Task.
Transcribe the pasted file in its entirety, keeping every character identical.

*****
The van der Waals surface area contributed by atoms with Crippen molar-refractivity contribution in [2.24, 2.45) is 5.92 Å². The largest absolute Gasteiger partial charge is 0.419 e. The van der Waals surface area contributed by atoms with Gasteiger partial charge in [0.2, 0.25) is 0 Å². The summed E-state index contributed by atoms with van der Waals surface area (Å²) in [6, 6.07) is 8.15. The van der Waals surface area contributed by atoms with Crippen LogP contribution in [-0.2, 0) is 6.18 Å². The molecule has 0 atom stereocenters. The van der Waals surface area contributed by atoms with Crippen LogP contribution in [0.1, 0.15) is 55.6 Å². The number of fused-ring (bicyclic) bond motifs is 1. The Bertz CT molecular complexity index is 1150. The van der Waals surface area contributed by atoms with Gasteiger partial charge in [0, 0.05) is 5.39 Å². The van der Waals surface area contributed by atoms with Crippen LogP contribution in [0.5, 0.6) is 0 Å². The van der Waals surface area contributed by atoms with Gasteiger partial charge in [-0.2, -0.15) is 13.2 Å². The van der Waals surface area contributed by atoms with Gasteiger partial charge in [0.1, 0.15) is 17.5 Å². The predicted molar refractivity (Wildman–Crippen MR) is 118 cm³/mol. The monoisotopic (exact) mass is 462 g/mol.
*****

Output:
The van der Waals surface area contributed by atoms with Crippen molar-refractivity contribution in [2.24, 2.45) is 5.92 Å². The largest absolute Gasteiger partial charge is 0.419 e. The van der Waals surface area contributed by atoms with Gasteiger partial charge in [0.2, 0.25) is 0 Å². The summed E-state index contributed by atoms with van der Waals surface area (Å²) in [6, 6.07) is 8.15. The van der Waals surface area contributed by atoms with Crippen LogP contribution in [-0.2, 0) is 6.18 Å². The molecule has 0 atom stereocenters. The van der Waals surface area contributed by atoms with Crippen LogP contribution in [0.1, 0.15) is 55.6 Å². The number of fused-ring (bicyclic) bond motifs is 1. The Bertz CT molecular complexity index is 1150. The van der Waals surface area contributed by atoms with Gasteiger partial charge in [0, 0.05) is 5.39 Å². The van der Waals surface area contributed by atoms with Crippen LogP contribution in [0.5, 0.6) is 0 Å². The van der Waals surface area contributed by atoms with Gasteiger partial charge in [-0.2, -0.15) is 13.2 Å². The van der Waals surface area contributed by atoms with Gasteiger partial charge in [0.1, 0.15) is 17.5 Å². The predicted molar refractivity (Wildman–Crippen MR) is 118 cm³/mol. The monoisotopic (exact) mass is 462 g/mol.